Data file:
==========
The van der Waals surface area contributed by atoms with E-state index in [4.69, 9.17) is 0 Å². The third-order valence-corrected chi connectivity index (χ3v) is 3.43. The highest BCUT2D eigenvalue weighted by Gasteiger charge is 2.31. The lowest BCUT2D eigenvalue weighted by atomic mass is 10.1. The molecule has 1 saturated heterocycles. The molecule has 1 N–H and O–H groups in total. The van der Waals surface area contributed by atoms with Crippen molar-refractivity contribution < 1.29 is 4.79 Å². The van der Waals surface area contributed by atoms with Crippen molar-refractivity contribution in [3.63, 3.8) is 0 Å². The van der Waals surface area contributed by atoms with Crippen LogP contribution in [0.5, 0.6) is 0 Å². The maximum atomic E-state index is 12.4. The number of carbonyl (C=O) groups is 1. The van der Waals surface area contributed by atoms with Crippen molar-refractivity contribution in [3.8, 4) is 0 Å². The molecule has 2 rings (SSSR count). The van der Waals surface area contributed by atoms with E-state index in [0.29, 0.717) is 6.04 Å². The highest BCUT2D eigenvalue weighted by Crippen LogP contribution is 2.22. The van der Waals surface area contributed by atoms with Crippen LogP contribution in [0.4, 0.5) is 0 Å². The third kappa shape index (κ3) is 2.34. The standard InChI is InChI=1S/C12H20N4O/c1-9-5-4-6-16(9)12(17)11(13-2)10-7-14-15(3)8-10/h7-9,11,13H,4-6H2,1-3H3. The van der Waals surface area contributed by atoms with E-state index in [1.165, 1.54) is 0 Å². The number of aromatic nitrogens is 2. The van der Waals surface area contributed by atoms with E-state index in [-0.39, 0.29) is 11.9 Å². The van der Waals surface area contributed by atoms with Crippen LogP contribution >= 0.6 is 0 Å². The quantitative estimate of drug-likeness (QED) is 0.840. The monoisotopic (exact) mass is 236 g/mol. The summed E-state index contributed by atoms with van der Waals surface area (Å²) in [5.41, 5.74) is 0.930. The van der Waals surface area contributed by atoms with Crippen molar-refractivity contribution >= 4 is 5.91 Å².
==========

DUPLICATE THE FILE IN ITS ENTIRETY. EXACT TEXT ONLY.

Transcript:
The van der Waals surface area contributed by atoms with E-state index in [4.69, 9.17) is 0 Å². The third-order valence-corrected chi connectivity index (χ3v) is 3.43. The highest BCUT2D eigenvalue weighted by Gasteiger charge is 2.31. The lowest BCUT2D eigenvalue weighted by atomic mass is 10.1. The molecule has 1 saturated heterocycles. The molecule has 1 N–H and O–H groups in total. The van der Waals surface area contributed by atoms with Crippen molar-refractivity contribution < 1.29 is 4.79 Å². The van der Waals surface area contributed by atoms with Crippen molar-refractivity contribution in [3.63, 3.8) is 0 Å². The van der Waals surface area contributed by atoms with Crippen LogP contribution in [0.5, 0.6) is 0 Å². The maximum atomic E-state index is 12.4. The number of carbonyl (C=O) groups is 1. The van der Waals surface area contributed by atoms with Crippen molar-refractivity contribution in [3.8, 4) is 0 Å². The molecule has 2 rings (SSSR count). The van der Waals surface area contributed by atoms with E-state index in [0.29, 0.717) is 6.04 Å². The highest BCUT2D eigenvalue weighted by Crippen LogP contribution is 2.22. The van der Waals surface area contributed by atoms with Crippen LogP contribution in [0.4, 0.5) is 0 Å². The third kappa shape index (κ3) is 2.34. The standard InChI is InChI=1S/C12H20N4O/c1-9-5-4-6-16(9)12(17)11(13-2)10-7-14-15(3)8-10/h7-9,11,13H,4-6H2,1-3H3. The van der Waals surface area contributed by atoms with E-state index in [1.165, 1.54) is 0 Å². The number of aromatic nitrogens is 2. The van der Waals surface area contributed by atoms with E-state index in [-0.39, 0.29) is 11.9 Å². The van der Waals surface area contributed by atoms with Crippen LogP contribution >= 0.6 is 0 Å². The quantitative estimate of drug-likeness (QED) is 0.840. The monoisotopic (exact) mass is 236 g/mol. The summed E-state index contributed by atoms with van der Waals surface area (Å²) in [5.41, 5.74) is 0.930. The van der Waals surface area contributed by atoms with Crippen molar-refractivity contribution >= 4 is 5.91 Å².